full name / name of organization:
â€œNationally liberated zonesâ€, â€œviolence against foreignersâ€, â€œradicalisation of youthâ€: Right-wing
radicalism has been drawing a great deal of attention from the media, civil society protagonists,
and social scientists. A dramatic increase in incidences of violence against perceived minorities
and of youthful votes for right-wing parties in East Germany has included debate on the possible
causes, which range from the masculinisation of the East, to the inherent attraction of right-wing
parties, to the disenchantment of East Germans with the â€œsystemâ€ â€“ and not least, to the
normalcy of right-wing perspectives within larger spheres of the local population, notably,
concerning the discursive production of â€œthe otherâ€.
This â€œmoral panicâ€ is occurring at the same time as the importance of the state is said to be
waning â€“ due to decreased social spending, international changes in sovereignty, the weakened
bonds of citizenship, and so on: it is thus said to become less effective in tackling endemic social
problems. Nevertheless, as the state still claims the sole legitimate use of force, phenomena like
â€œnationally liberated zonesâ€ â€“ also called â€œno-go areas for visible minoritiesâ€ â€“ produce a
fundamental problem that state authorities must tackle. In prevention programmes, approaches
against right-wing cultures vary and so do outcomes: it seems as if in some cases anti-racist
training serves to intensify participantsâ€™ racist attitudes.
We would like to initiate a discussion concerning the perception of right-wing radicalism in the
discourses of state protagonists and in mass-media discourse.
The conference â€œThe State and â€œthe Others: Reacting to Xenophobiaâ€ will try to serve as a
condensation of the discussions and research results on these topics, particularly within the
European context. The focus here is
1.) on constructions of â€œthe otherâ€ in recruitment areas for right-wing parties on the one hand,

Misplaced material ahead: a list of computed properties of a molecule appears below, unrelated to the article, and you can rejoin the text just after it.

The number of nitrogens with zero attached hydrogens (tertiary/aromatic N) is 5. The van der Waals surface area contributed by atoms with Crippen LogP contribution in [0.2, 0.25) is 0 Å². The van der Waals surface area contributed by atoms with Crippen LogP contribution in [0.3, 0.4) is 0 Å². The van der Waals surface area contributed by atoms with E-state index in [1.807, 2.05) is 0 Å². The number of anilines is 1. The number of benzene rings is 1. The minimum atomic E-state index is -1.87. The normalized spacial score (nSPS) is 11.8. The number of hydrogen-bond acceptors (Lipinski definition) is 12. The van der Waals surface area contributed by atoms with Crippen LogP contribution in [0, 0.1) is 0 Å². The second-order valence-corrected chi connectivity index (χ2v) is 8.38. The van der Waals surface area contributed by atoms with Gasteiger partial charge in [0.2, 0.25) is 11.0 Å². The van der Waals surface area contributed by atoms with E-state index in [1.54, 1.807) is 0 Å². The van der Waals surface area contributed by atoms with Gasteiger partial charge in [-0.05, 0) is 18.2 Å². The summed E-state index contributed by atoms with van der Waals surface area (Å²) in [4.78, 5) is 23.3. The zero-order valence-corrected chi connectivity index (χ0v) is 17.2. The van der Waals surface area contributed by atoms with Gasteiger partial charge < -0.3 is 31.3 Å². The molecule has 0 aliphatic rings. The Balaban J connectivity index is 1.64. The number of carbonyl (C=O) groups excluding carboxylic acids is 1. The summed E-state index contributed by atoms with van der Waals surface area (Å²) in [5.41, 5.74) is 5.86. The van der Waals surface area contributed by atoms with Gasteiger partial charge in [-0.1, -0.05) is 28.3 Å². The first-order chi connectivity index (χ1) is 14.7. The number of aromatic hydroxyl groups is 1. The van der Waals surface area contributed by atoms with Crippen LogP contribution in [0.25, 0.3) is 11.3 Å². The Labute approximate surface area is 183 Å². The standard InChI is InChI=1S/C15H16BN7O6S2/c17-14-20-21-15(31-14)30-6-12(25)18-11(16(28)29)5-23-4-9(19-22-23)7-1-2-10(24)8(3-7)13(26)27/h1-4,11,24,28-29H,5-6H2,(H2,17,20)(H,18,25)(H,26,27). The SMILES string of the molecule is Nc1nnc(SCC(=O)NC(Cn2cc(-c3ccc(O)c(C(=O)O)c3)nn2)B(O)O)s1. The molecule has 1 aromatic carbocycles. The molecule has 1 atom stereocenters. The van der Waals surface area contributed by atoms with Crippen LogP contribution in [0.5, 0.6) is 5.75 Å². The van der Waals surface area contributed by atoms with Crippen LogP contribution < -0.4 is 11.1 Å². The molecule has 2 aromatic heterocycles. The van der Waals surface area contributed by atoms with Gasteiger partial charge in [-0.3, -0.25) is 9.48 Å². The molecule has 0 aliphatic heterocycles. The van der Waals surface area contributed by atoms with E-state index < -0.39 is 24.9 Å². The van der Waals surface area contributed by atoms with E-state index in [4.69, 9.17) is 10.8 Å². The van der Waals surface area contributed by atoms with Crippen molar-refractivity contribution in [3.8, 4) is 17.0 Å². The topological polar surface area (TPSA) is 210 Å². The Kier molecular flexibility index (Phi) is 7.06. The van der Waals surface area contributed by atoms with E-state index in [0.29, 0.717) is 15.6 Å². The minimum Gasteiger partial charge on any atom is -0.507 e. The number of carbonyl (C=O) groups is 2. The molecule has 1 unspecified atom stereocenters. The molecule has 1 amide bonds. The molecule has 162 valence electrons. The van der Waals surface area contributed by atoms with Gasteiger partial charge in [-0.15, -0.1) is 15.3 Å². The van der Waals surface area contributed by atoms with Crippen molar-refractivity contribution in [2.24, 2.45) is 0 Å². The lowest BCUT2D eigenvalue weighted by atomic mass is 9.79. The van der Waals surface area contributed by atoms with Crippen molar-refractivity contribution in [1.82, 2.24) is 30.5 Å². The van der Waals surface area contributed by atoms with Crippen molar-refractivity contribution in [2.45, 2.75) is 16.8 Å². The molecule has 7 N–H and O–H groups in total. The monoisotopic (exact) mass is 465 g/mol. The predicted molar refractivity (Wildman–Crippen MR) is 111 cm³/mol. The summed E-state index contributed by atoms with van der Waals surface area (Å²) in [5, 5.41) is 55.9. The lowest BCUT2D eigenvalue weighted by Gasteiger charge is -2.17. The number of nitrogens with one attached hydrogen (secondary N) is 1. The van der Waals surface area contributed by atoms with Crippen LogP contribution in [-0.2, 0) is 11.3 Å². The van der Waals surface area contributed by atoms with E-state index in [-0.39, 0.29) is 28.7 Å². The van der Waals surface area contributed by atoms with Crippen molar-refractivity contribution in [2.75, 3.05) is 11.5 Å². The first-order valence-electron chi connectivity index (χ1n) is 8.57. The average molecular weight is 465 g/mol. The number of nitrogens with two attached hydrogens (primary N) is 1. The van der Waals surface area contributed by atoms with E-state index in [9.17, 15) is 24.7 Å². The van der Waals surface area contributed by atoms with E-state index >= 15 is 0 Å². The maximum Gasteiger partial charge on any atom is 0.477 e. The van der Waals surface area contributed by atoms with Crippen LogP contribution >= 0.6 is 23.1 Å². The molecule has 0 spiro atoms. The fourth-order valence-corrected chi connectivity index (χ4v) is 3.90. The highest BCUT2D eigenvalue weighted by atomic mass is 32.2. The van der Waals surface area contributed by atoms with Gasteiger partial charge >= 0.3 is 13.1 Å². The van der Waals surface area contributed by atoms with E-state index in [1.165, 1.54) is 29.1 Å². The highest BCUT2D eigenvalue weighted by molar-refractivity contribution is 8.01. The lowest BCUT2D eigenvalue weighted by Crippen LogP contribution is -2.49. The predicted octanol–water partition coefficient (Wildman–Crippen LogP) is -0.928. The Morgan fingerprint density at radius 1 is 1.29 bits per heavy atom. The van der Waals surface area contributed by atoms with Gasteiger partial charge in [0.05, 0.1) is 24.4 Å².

2.) on the possibilities of changing right-wing attitudes through state (or state-sponsored)
institutions in a comparative perspective.
We want to compare and discuss different ways of dealing with radicalism in EU countries,
different premises under which this problem can be seen and the sort of subject formation that
is connected with the different approaches. We assume that strategies of preventing racism
should imply an analysis of the construction of â€œthe otherâ€ in the corresponding discourse to be
Please send your abstract of 700 words while specifying which (if any) of the following streams
you are addressing:
Stream 1: State Policies: What concepts exist on how, and why, right-wing movements are to be
prevented? What is problematised and how is it solved?
Stream 2: Prevention programmes: What training programmes against right-wing youth cultures
exist, how are they implemented, what conceptions of â€œright-wingâ€ and â€œthe otherâ€ are used?
Stream 3: Right-wing cultures: What concepts of â€œthe foreignâ€/â€the otherâ€ prevail, how do these
legitimise marginalisation, what is being problematised?
Contributors are invited to prepare a presentation of 25 min, which will be followed by a
discussion period of another 20 minutes. The conference will take place in Leipzig on March
11-13, 2008. Please address your abstracts by October 22, 2007 to
Dept. of Political Science
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Received on Tue Sep 25 2007 - 09:24:28 EDT